The U.S. Federal Aviation Administration (FAA) has told Boeing that its planned 777X is not yet ready for a significant certification step and warned it "realistically" will not certify the airplane until mid- to late 2023.
In a letter to Boeing dated May 13 and seen by Reuters cited a number of issues in rejecting a request by the manufacturer to issue a Type Inspection Authorization (TIA) Readiness. "The aircraft is not yet ready for TIA," the FAA wrote, declining to approve "a phased TIA of limited scope with a small number of certification flight test plans."
The letter, which had not previously been made public, cites numerous concerns about lack of data and the lack of a preliminary safety assessment for the FAA to review.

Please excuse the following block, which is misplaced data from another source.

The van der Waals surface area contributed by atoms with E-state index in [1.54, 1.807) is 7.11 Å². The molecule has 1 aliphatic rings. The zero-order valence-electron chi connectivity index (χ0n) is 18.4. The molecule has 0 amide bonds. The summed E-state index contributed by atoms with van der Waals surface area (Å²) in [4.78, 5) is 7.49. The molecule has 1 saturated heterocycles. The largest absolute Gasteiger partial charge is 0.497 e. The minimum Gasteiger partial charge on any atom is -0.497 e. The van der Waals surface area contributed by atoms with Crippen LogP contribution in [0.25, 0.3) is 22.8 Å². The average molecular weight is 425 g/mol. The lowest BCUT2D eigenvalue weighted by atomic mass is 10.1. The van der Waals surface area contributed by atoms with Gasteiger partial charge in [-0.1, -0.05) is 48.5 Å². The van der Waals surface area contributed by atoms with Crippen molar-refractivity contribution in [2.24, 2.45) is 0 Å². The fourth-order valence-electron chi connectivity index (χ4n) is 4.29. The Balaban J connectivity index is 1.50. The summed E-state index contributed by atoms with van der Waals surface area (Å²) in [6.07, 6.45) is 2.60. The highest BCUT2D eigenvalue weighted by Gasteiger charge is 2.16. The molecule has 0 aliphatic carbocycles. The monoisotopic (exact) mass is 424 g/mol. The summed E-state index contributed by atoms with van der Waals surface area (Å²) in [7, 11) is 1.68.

"The FAA will not approve any aircraft unless it meets our safety and certification standards," the agency said in a statement Sunday local time.
Boeing has been developing the widebody jet, a new version of its popular 777 aircraft, since 2013 and at one expected to release it for airline use in 2020.
A Boeing spokeswoman said on Sunday that the company "remains fully focused on safety as our highest priority throughout 777X development. As we subject the airplane to a comprehensive test program to demonstrate its safety and reliability, we are working through a rigorous development process to ensure we meet all applicable requirements."
The 777X will be the first major jet to be certified since software flaws in two Boeing 737 MAX planes caused fatal crashes and prompted accusations of cozy relations between the company and FAA.
European regulators have said in particular that they will subject the 777X to extra scrutiny after the fatal crashes prompted the 20-month grounding of the 737 MAX.